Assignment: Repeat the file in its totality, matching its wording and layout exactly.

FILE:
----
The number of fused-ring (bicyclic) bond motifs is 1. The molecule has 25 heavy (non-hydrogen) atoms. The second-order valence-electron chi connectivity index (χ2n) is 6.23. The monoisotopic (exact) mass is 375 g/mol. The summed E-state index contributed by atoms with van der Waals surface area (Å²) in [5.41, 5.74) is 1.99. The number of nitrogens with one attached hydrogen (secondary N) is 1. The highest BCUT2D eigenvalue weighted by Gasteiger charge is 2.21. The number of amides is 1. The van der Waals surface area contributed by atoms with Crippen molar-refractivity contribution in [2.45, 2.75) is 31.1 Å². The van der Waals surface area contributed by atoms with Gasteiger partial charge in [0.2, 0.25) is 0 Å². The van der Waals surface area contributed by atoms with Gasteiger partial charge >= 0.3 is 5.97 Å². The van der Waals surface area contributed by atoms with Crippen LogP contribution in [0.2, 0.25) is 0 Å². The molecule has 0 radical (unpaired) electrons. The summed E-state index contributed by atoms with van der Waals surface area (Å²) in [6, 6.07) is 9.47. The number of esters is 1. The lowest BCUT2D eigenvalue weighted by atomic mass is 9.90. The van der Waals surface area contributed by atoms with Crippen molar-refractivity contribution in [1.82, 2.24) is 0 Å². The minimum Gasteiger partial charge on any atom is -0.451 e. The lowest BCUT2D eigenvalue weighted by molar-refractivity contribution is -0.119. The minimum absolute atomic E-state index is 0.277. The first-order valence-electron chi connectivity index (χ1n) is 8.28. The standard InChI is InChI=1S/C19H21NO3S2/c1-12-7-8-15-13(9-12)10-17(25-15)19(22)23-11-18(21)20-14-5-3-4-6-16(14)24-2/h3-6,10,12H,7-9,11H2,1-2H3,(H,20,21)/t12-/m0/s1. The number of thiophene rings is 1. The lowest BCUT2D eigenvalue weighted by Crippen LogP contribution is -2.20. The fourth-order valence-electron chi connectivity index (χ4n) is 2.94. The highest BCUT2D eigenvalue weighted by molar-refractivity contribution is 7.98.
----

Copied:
The number of fused-ring (bicyclic) bond motifs is 1. The molecule has 25 heavy (non-hydrogen) atoms. The second-order valence-electron chi connectivity index (χ2n) is 6.23. The monoisotopic (exact) mass is 375 g/mol. The summed E-state index contributed by atoms with van der Waals surface area (Å²) in [5.41, 5.74) is 1.99. The number of nitrogens with one attached hydrogen (secondary N) is 1. The highest BCUT2D eigenvalue weighted by Gasteiger charge is 2.21. The number of amides is 1. The van der Waals surface area contributed by atoms with Crippen molar-refractivity contribution in [2.45, 2.75) is 31.1 Å². The van der Waals surface area contributed by atoms with Gasteiger partial charge in [0.2, 0.25) is 0 Å². The van der Waals surface area contributed by atoms with Gasteiger partial charge >= 0.3 is 5.97 Å². The van der Waals surface area contributed by atoms with Crippen LogP contribution in [0.2, 0.25) is 0 Å². The molecule has 0 radical (unpaired) electrons. The summed E-state index contributed by atoms with van der Waals surface area (Å²) in [6, 6.07) is 9.47. The number of esters is 1. The lowest BCUT2D eigenvalue weighted by atomic mass is 9.90. The van der Waals surface area contributed by atoms with Crippen molar-refractivity contribution in [1.82, 2.24) is 0 Å². The minimum Gasteiger partial charge on any atom is -0.451 e. The lowest BCUT2D eigenvalue weighted by molar-refractivity contribution is -0.119. The minimum absolute atomic E-state index is 0.277. The first-order valence-electron chi connectivity index (χ1n) is 8.28. The standard InChI is InChI=1S/C19H21NO3S2/c1-12-7-8-15-13(9-12)10-17(25-15)19(22)23-11-18(21)20-14-5-3-4-6-16(14)24-2/h3-6,10,12H,7-9,11H2,1-2H3,(H,20,21)/t12-/m0/s1. The number of thiophene rings is 1. The lowest BCUT2D eigenvalue weighted by Crippen LogP contribution is -2.20. The fourth-order valence-electron chi connectivity index (χ4n) is 2.94. The highest BCUT2D eigenvalue weighted by molar-refractivity contribution is 7.98.